The Denver Waldorf School Association

A nonprofit organization

More than ever, our students need an education that fosters resilience, adaptability, compassion, and confidence. They need the intentional integration of high academics, arts, music, and movement to educate the whole human.


The Waldorf approach works with human nature, recognizing that abilities and interests emerge in students at fairly predictable stages, while also allowing room for individual rates of maturation. This appreciation for the metamorphosis of comprehension underlies both the organization of the curriculum itself and the changing methods of teaching throughout the twelve years.

Until age six or seven, children learn primarily through physical activity and imitation. A sense of goodness permeates the soothing, home-like environment of the Kindergarten, where warmth and toys of natural materials encourage creative, imaginative play. Young children drink in images of fairy tales and stories spoken over and over from memory by the Kindergarten teacher, with exquisite attention to language. Thus, their capacities for inner picturing is developed to become the basis for future critical thinking skills and literacy. The Kindergarten week includes arts and crafts, puppetry, Eurythmy, singing, healthy physical play, and learning social courtesies.

In the early grade school years, academics are conveyed through painting, drama, music, storytelling and other direct experiences that stir their emotions. A sense of beauty weaves throughout the day, engaging children in their learning. I

n Grades 6 through 8, the pictorial thinking of the earlier grades transforms to more abstract thinking. For example, during the study of Platonic Solids, the teacher challenges students to inwardly picture a cube and then transform it to other shapes. This transformation process is then replicated in clay.

In the High School, our students higher-level intellectual skills are stimulated: Now is the time for the forces of imagination carefully cultivated in the early years to be transformed into skills of analytic and evaluative thinking. A search for truth and meaning characterizes the adolescent years, where community service and outside mentors connect students to the larger world.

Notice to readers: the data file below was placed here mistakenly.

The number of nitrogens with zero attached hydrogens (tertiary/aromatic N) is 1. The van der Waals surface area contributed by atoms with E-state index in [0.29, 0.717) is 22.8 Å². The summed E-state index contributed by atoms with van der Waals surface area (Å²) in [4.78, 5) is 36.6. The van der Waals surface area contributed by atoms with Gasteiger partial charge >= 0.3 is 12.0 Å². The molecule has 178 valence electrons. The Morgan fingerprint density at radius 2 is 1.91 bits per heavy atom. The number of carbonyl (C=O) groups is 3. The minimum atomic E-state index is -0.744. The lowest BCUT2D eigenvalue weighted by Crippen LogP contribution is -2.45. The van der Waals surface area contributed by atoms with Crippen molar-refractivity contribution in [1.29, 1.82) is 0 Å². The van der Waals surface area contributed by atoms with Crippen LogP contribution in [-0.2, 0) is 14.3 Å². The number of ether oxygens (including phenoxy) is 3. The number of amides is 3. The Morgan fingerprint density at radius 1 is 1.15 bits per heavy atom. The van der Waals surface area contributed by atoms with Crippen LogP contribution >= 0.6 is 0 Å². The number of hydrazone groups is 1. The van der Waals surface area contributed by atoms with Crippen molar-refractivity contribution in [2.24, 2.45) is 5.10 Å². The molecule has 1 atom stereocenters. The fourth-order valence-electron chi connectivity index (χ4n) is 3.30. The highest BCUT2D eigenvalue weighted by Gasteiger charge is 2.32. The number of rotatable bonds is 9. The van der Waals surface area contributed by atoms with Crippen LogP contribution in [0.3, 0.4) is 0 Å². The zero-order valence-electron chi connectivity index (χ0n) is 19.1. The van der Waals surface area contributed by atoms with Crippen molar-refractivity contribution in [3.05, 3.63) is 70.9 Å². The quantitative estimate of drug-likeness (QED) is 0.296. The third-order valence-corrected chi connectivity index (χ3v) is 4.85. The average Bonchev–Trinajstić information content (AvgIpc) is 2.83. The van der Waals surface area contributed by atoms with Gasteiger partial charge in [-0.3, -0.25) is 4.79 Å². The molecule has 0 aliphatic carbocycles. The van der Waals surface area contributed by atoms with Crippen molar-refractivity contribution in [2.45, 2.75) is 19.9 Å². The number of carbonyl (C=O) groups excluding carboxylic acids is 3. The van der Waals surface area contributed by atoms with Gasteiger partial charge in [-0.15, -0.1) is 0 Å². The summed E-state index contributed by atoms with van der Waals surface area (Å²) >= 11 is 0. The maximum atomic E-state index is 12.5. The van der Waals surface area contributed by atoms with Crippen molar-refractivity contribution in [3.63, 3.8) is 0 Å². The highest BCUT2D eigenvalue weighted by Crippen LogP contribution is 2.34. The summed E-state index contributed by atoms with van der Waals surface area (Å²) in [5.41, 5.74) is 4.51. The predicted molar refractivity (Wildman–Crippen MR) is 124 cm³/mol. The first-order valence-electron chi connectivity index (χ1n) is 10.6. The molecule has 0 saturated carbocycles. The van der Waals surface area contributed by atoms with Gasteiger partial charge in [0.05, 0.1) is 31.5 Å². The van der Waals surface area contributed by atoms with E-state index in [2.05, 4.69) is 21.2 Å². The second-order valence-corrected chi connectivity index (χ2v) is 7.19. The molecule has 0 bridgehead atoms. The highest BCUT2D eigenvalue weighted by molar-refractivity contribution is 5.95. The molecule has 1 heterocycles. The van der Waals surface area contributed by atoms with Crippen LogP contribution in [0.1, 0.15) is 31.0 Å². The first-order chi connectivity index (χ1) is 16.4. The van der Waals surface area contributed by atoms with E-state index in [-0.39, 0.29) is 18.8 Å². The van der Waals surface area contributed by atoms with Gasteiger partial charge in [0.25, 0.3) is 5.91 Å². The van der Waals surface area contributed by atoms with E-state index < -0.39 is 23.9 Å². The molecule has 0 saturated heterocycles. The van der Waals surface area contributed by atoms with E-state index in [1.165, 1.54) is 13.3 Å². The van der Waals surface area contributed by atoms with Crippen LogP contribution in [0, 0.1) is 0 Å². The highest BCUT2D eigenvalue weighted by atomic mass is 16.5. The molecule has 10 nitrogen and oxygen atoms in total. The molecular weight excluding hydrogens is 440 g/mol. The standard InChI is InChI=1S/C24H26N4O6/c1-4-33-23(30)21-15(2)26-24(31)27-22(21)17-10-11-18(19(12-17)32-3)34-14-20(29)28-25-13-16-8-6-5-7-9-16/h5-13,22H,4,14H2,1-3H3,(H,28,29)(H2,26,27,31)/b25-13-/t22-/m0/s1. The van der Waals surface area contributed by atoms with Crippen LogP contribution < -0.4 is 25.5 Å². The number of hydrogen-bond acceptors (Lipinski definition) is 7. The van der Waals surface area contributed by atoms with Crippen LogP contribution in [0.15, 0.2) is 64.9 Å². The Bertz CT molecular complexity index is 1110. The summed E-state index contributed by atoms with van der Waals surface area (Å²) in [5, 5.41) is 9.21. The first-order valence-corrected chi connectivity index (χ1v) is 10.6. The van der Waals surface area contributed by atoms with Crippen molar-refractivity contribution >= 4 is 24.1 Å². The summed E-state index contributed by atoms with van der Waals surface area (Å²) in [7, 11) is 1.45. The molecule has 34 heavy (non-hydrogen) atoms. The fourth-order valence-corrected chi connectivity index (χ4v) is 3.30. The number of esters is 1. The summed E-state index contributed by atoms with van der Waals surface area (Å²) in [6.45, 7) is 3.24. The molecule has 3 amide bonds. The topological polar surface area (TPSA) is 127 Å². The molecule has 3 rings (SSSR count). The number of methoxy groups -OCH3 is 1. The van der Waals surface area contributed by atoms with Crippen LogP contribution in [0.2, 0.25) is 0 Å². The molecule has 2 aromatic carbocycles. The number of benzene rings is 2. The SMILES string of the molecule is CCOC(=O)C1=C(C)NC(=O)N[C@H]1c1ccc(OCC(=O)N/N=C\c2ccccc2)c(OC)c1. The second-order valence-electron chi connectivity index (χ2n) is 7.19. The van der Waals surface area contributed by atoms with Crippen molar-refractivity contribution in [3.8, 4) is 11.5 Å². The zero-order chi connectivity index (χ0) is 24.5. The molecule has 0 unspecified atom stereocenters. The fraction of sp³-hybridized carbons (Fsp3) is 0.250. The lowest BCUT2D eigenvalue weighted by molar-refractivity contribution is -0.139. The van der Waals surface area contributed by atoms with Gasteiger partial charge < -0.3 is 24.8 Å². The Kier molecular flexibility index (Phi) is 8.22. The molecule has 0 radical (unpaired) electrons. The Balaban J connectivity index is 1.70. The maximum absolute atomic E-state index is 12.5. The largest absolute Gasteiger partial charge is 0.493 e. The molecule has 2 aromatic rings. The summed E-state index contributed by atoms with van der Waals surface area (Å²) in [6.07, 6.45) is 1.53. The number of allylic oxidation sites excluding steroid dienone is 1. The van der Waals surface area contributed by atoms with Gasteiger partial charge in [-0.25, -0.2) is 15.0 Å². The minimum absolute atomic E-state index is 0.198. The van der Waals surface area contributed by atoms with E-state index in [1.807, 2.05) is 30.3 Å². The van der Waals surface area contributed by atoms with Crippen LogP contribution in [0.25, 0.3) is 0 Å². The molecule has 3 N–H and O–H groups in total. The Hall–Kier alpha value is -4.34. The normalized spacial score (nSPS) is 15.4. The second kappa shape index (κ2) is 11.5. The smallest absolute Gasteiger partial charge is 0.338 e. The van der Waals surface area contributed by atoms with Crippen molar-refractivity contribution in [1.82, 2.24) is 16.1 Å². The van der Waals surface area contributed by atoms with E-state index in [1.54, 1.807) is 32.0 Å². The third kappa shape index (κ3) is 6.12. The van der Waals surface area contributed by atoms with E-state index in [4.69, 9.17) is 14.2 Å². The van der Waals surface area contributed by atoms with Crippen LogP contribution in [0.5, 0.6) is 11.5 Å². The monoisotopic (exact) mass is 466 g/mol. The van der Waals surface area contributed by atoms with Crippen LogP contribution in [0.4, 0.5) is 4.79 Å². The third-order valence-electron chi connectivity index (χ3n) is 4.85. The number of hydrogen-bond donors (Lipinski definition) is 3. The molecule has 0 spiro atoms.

The Denver Waldorf School awakens and inspires students' critical thinking, emotional intelligence and artistic expression, preparing them to bring relevant contributions to the world.

Background Statement

Founded in 1974, The Denver Waldorf School is a non-profit, independent, co-educational school for toddlers through 12th Grade. We are located in central Denver near the University of Denver on Evans Avenue. Our school is a community of children, teachers, parents, community leaders, family and friends with the growing child as the heart of our educational work.

The Denver Waldorf School welcomes students of all socio-economic, religious, racial, and ethnic backgrounds from throughout the Denver metropolitan area. We strive for intellectual freedom, artistic creativity, and social responsibility. Thus, we educate our students to become free thinking adults who are able to direct their lives with purpose. Our students offer new solutions and perspectives for our evolving world with their capacities for flexible thinking, moral courage, and purposeful work.

As teachers, we are concerned with the transformation of education itself: We consistently explore, train and develop ourselves and share and foster such growth in those around us. This last year offered unique opportunities in flexibility for evolving our curriculum and emotional support offerings to meet our students' needs.

Organization Data


Organization name

The Denver Waldorf School Association

other names


Year Established


Tax id (EIN)





2100 S. Pennsylvania St.
Denver, CO 80210

Service areas

Denver County, CO, US




303-777-0531 106


303-777-0531 108

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